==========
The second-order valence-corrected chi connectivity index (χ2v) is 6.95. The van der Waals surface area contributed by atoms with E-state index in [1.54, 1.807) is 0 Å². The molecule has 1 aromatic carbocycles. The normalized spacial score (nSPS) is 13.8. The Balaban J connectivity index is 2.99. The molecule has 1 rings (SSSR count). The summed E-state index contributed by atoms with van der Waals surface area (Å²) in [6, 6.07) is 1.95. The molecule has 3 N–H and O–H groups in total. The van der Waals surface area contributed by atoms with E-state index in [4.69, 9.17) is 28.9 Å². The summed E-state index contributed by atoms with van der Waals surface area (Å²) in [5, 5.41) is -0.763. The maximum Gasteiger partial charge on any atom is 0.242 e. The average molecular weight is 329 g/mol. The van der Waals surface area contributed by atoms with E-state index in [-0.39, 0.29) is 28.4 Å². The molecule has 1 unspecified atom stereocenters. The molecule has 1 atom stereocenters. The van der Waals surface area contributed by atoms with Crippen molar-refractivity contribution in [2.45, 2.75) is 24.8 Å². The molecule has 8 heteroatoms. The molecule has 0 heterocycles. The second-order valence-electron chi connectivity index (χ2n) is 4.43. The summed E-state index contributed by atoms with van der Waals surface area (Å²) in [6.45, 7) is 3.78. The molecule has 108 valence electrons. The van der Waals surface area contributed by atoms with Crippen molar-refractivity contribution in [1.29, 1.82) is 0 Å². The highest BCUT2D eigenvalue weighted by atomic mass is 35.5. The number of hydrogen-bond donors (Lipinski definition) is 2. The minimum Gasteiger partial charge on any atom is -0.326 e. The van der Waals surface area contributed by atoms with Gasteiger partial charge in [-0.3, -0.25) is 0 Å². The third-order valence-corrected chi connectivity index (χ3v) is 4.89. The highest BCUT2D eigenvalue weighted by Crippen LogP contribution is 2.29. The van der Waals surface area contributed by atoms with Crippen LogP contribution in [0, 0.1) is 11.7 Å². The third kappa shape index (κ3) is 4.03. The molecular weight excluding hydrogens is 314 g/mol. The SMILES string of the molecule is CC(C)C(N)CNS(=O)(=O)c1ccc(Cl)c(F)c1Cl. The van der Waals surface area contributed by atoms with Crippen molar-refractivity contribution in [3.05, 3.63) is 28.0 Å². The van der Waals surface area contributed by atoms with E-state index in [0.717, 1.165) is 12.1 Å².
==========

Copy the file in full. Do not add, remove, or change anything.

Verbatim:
The second-order valence-corrected chi connectivity index (χ2v) is 6.95. The van der Waals surface area contributed by atoms with E-state index in [1.54, 1.807) is 0 Å². The molecule has 1 aromatic carbocycles. The normalized spacial score (nSPS) is 13.8. The Balaban J connectivity index is 2.99. The molecule has 1 rings (SSSR count). The summed E-state index contributed by atoms with van der Waals surface area (Å²) in [6, 6.07) is 1.95. The molecule has 3 N–H and O–H groups in total. The van der Waals surface area contributed by atoms with E-state index in [4.69, 9.17) is 28.9 Å². The summed E-state index contributed by atoms with van der Waals surface area (Å²) in [5, 5.41) is -0.763. The maximum Gasteiger partial charge on any atom is 0.242 e. The average molecular weight is 329 g/mol. The van der Waals surface area contributed by atoms with E-state index in [-0.39, 0.29) is 28.4 Å². The molecule has 1 unspecified atom stereocenters. The molecule has 1 atom stereocenters. The van der Waals surface area contributed by atoms with Crippen molar-refractivity contribution in [2.45, 2.75) is 24.8 Å². The molecule has 8 heteroatoms. The molecule has 0 heterocycles. The second-order valence-electron chi connectivity index (χ2n) is 4.43. The summed E-state index contributed by atoms with van der Waals surface area (Å²) in [6.45, 7) is 3.78. The molecule has 108 valence electrons. The van der Waals surface area contributed by atoms with Crippen molar-refractivity contribution in [1.29, 1.82) is 0 Å². The highest BCUT2D eigenvalue weighted by atomic mass is 35.5. The number of hydrogen-bond donors (Lipinski definition) is 2. The minimum Gasteiger partial charge on any atom is -0.326 e. The van der Waals surface area contributed by atoms with Gasteiger partial charge in [-0.3, -0.25) is 0 Å². The third-order valence-corrected chi connectivity index (χ3v) is 4.89. The highest BCUT2D eigenvalue weighted by Crippen LogP contribution is 2.29. The van der Waals surface area contributed by atoms with Crippen LogP contribution in [0, 0.1) is 11.7 Å². The third kappa shape index (κ3) is 4.03. The molecular weight excluding hydrogens is 314 g/mol. The SMILES string of the molecule is CC(C)C(N)CNS(=O)(=O)c1ccc(Cl)c(F)c1Cl. The van der Waals surface area contributed by atoms with Crippen molar-refractivity contribution in [3.05, 3.63) is 28.0 Å². The van der Waals surface area contributed by atoms with E-state index in [0.717, 1.165) is 12.1 Å².